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In a heterologous protein expression system, fusion protein technology is sometimes effective [20,21]. For example, a target protein, which is sparingly soluble when expressed alone, can often be expressed as a soluble protein through its expression as a fusion protein. Additional advantages include improved detection sensitivity, that is, owing to the increased expression level, the fused protein band becomes more recognizable on SDS-PAGE gel. Furthermore, if the partner protein is applicable to affinity separation, the target protein also can be purified together with it. Although various partner proteins have been developed, “halophilic proteins” possess unique characteristics suitable as a fusion partner, including their high solubility, difficulty in salting out and ability to reversibly unfold and refold under denaturation. In the Brevibacillus-based expression production of scFv molecules, halophilic β-lactamase (BLA) was tested as an expression partner [22]. Anti-hen egg white lysozyme-scFv antibody (scFvHEL) was expressed and secreted as a BLA fusion protein (BLA-scFv-His-tag). The resultant scFvHELHis was successfully purified following proteolytic removal of BLA with thrombin. The purified product was shown to completely inhibit lysozyme activity at a 1:1 molar ratio. Gel-filtration-light scattering analysis revealed that the fusion scFv was present as a monomer. Similarly, scFvFLU-His was also successfully expressed as a fusion to BLA. Another fusion partner, the 45-kDa protein (P45, highly productive host derived protein), also afforded soluble expression of scFvs.

5. Expression of Fab Fragment

According to the report by Inoue et al. [23], Fab was successfully produced using Brevibacillus. The expression of an antibody fragment to human urokinase-type plasminogen activator [24] was similarly achieved. A pNU-Fab’ vector composed of variable regions of a murine light chain (VL) and heavy chain (VH) and constant regions of a human light chain (CL) and heavy chain (CH1) was constructed to co-express the light and heavy chains on the same plasmid in the order depicted in Figure 6.

Figure 6. Structure of the expression/secretion vector, pNU-Fab’. pCWP, the promoter of the B. brevis cell wall protein gene operon; SD, the ribosome binding site of the middle wall protein gene; SP, the signal peptide of the MWP; VL, the variable domain of the light chain; CL, the constant domain of the light chain; VH, the variable domain of the heavy chain; CH1, the first constant domain of the heavy chain. VL and VH are those from the mouse anti-(urokinase-type plasminogen activator) IgG gene, whereas CL and CH1 are from the human IgG gene.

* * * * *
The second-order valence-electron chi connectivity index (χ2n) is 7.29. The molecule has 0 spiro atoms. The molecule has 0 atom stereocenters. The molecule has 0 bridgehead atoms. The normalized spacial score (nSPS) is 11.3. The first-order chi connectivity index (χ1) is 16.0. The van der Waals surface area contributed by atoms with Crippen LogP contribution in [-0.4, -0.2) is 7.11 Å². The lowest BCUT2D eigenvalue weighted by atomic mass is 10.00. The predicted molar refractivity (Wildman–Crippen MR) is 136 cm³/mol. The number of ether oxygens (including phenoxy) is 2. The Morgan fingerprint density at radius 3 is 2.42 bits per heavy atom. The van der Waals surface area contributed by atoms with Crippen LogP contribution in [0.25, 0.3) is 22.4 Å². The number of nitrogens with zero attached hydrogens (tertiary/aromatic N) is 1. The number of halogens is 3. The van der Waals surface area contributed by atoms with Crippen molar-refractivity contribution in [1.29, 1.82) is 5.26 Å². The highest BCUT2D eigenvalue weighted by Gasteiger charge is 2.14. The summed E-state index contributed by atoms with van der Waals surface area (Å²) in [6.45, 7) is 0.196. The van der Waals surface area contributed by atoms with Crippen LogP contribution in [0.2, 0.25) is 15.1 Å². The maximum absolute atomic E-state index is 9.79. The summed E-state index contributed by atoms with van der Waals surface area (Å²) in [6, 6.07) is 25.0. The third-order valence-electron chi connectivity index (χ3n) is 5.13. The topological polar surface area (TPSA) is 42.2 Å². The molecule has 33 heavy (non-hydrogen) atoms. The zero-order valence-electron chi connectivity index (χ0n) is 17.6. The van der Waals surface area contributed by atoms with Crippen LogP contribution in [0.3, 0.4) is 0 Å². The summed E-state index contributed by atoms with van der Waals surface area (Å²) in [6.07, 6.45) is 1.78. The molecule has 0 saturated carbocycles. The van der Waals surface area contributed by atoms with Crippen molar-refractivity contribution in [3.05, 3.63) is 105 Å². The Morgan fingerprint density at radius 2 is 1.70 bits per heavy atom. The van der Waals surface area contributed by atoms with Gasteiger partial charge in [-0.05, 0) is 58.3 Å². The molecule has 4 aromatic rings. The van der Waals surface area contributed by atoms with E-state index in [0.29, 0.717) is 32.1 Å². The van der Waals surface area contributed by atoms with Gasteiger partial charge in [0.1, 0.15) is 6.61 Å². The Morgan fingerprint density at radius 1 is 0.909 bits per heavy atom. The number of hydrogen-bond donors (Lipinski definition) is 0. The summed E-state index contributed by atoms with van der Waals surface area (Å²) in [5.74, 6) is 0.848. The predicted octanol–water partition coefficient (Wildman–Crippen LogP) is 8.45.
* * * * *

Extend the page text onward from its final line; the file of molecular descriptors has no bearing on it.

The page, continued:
Figure 6. Structure of the expression/secretion vector, pNU-Fab’. pCWP, the promoter of the B. brevis cell wall protein gene operon; SD, the ribosome binding site of the middle wall protein gene; SP, the signal peptide of the MWP; VL, the variable domain of the light chain; CL, the constant domain of the light chain; VH, the variable domain of the heavy chain; CH1, the first constant domain of the heavy chain. VL and VH are those from the mouse anti-(urokinase-type plasminogen activator) IgG gene, whereas CL and CH1 are from the human IgG gene.
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The active chimeric protein of Fab was successfully produced at a concentration of up to 100 mg/L in a simple shake flask culture setup. This value is substantially better than the results obtained with other production systems [25], though a direct comparison of production is difficult, because productivity varies according to the protein species. For the construction of a plasmid, as described above, expressing a protein comprising plural subunits, genes of interest should be arranged in tandem. In such a case, too, the BIC method is very facilitatory for the whole construction work.

6. Prospects of Antibody Fragment Production Using the Brevibacillus Expression System

The efficient production of scFv in the active form using the BIC method to select an optimal combination of promoter and secretion signal was demonstrated. Although many proteins have been expressed using different combinations of secretion signals and promoters, there seems to be no universal rule to select one signal over others for a particular protein. Thus, there appears to be no choice, but to try multiple secretion signals and promoters in parallel. For proteins composed of plural subunits, such as Fab, a large number of combinations must be tested to find an optimal plasmid. The BIC method may be a powerful and critical tool for testing such a large number of combinations. In addition, there have been advancements in culture methods (unpublished), which dramatically increased production yield.

7. Conclusions

Currently, antibody fragments are being actively developed worldwide. In light of the multiple merits Brevibacillus can offer, e.g., superb secretion capacity, ease of handling, negligible protease activity, etc., this organism may become the first choice as the host to produce those proteins. The production of antibody fragments has also been tried many times using a wide variety of eukaryotic expression systems, like yeast, fungi, protozoa, insect cells, mammalian cells and plants. The results were neatly summarized and discussed in the review by Frenzel [25]. Compared to the performance by Brevibacillus, those results look less impressive, at least in terms of productivity, except for some cases in which a few hundred mg/L-level production was reached. However, even in those successful cases, considering the labor and the cost required for culture, extraction and purification, bacterial hosts seem apparently to get the upper hand for the production of antibody fragments. Recombinant whole antibody production may be a better target for those eukaryotic systems.

We expect the demand for Brevibacillus as an expression host may be on a steady increase from now on. The Brevibacillus expression system is commercially available for personal use. Researchers can try recombinant protein expression by themselves with much ease. This feature is another strong point of the system. It is worth being tried and may one day become the standard system for the production of secretory proteins in general.

Conflicts of Interest

The authors declare no conflict of interest.